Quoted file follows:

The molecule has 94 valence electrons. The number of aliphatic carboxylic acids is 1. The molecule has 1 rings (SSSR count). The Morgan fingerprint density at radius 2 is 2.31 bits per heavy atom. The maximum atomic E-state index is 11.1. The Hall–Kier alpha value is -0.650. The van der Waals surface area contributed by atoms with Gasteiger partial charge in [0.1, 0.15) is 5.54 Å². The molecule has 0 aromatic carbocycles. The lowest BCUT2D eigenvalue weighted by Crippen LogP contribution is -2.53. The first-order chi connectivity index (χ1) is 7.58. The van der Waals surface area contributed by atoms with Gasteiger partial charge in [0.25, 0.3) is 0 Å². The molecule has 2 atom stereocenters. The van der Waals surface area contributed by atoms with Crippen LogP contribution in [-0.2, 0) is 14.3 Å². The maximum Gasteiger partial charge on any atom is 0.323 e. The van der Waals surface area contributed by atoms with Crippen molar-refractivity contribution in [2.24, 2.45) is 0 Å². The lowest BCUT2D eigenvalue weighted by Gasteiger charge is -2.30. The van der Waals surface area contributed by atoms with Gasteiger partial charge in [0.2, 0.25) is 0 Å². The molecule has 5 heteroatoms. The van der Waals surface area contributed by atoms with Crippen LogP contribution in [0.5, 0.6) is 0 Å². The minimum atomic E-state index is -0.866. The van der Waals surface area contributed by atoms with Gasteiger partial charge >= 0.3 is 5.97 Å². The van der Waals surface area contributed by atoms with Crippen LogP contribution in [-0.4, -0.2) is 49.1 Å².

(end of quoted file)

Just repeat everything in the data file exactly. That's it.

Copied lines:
The molecule has 94 valence electrons. The number of aliphatic carboxylic acids is 1. The molecule has 1 rings (SSSR count). The Morgan fingerprint density at radius 2 is 2.31 bits per heavy atom. The maximum atomic E-state index is 11.1. The Hall–Kier alpha value is -0.650. The van der Waals surface area contributed by atoms with Gasteiger partial charge in [0.1, 0.15) is 5.54 Å². The molecule has 0 aromatic carbocycles. The lowest BCUT2D eigenvalue weighted by Crippen LogP contribution is -2.53. The first-order chi connectivity index (χ1) is 7.58. The van der Waals surface area contributed by atoms with Gasteiger partial charge in [0.25, 0.3) is 0 Å². The molecule has 2 atom stereocenters. The van der Waals surface area contributed by atoms with Crippen LogP contribution in [-0.2, 0) is 14.3 Å². The maximum Gasteiger partial charge on any atom is 0.323 e. The van der Waals surface area contributed by atoms with Crippen molar-refractivity contribution in [2.24, 2.45) is 0 Å². The lowest BCUT2D eigenvalue weighted by Gasteiger charge is -2.30. The van der Waals surface area contributed by atoms with Gasteiger partial charge in [0.2, 0.25) is 0 Å². The molecule has 5 heteroatoms. The van der Waals surface area contributed by atoms with Crippen LogP contribution in [0.5, 0.6) is 0 Å². The minimum atomic E-state index is -0.866. The van der Waals surface area contributed by atoms with Gasteiger partial charge >= 0.3 is 5.97 Å². The van der Waals surface area contributed by atoms with Crippen LogP contribution in [-0.4, -0.2) is 49.1 Å².